A Sales Machine reader recently wrote with some questions about job hunting. To get the best answers, BNET turned to world-renowned headhunter and bestselling author Nick "Ask The Headhunter" Corcodilos. Here's the original email:
Resume experts advise that when employers review resumes from sales candidates, they're looking for key attributes, such as empathy, persuasiveness and resilience.Here's Nick's Response:
I know those are important things to discuss in your resume, but they didn't stand out for me as things that I think sales managers want to see.
Who am I to question the experts, but I think my critical qualities include my work ethic, that I'm a team player, that I'm enthusiastic and focused, and so on.
Of course, the resume should also describe my sales successes. Am I totally wrong, or are there articles that address these as the most important qualities that employers really want to see?
The resume is wildly over-rated as the "marketing tool" you should use to get a job interview. In fact, the average manager spends no more than about 30 seconds looking at a resume. As I explain in Tear Your Resume in Half, the basic idea is if the top half of your resume doesn't get the manager's attention, you're toast. The manager will move on to the next resume.MY COMMENTS:
But why risk your job search on a dopey piece of paper that a manager will barely read?
In the article, Resume Blasphemy, I explain how to write a resume that will definitely get you noticed. The basic idea is that your resume should not be about you.
Your resume should not list the companies you've worked for, your job titles, the work you've done, your accomplishments or your "key words" (for the automated resume scanners).
Blasphemous, isn't it? Your resume should simply describe the problems and challenges this specific employer faces, and then outline how you will tackle these profitably if you're hired. It's a tall order, but so is the sales job you want. Start showing how you'll do the job now!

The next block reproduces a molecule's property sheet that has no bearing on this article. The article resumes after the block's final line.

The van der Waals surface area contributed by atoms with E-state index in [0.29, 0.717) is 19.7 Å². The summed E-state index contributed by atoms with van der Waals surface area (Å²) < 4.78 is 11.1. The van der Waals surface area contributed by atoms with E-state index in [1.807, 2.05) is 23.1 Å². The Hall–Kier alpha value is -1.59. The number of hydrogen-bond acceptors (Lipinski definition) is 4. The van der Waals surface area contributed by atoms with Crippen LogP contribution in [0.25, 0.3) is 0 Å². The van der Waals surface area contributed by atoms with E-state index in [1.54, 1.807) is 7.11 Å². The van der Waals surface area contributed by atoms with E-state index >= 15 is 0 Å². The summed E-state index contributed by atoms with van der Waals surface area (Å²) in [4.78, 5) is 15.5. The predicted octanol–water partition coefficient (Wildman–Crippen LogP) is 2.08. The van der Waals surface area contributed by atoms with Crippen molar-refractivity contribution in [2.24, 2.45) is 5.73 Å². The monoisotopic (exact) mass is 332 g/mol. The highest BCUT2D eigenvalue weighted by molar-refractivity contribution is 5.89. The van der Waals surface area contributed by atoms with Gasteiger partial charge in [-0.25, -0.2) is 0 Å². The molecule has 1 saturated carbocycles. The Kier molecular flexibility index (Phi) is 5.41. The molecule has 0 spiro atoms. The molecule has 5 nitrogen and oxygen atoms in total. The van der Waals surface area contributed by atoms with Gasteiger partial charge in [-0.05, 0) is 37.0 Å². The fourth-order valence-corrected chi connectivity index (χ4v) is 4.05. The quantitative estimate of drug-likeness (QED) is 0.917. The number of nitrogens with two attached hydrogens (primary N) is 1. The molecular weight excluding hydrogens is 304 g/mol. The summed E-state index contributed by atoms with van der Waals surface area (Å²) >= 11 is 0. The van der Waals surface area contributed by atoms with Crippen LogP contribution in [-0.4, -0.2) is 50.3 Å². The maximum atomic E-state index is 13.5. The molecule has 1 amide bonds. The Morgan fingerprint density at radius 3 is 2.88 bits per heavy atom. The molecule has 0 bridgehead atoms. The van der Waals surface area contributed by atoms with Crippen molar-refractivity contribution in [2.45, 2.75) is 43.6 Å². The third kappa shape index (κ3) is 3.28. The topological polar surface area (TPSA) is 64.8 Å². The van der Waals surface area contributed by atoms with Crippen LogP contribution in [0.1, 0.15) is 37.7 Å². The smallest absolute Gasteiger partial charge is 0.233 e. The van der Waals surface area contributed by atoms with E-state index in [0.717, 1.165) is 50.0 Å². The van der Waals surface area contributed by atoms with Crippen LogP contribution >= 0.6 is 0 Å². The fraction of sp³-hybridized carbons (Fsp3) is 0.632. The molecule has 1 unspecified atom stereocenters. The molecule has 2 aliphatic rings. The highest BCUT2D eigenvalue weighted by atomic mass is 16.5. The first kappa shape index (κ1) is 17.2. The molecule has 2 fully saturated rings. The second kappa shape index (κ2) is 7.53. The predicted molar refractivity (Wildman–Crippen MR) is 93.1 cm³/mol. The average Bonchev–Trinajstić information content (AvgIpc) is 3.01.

Outrageous as it might sound, employers don't really care where you've been, what you've done, or who you are. (Don't believe me? Then why isn't your traditional resume doing the job, and netting you interview after interview?)
Employers hire you for what you can do. So, what better thing to communicate to them than how you will help them make more money? Explain it enough detail that you're believable, to entice them to want to know more. (But don't give it all away.)
You don't need a resume to do this. You can communicate your plan to the hiring manager like a high-priced headhunter does it for his job candidate. Pick up the phone and talk. But, even a headhunter can't always get the manager on the phone. So, do what the headhunter does: Triangulate. Talk to people who know and work with the manager. Work your way in slowly and methodically.
Impress these peripheral folks enough that they will introduce you (and recommend you) to the manager. That's how headhunters do it. It's why an employer will pay a headhunter $30,000 for a top candidate to fill a $120,000 position, while your resume sits in a pile of thousands and gets a 30-second read.
Even if they claim otherwise, the main thing employers want to know is how much profit you will bring to their bottom line. They won't ask you. You have to figure it out in advance and explain it to them. Then they'll listen.
Here's are some more resources to help you on your search:
Does Nick's approach sound familiar? It should, because that's how you write a winning sales proposal. To net it out, if you want to get a job, think like a sales professional. If you're already a sales professional, that should be easy, so don't revert to being a chump who thinks a resume (i.e. a brochure) is going to make the sale.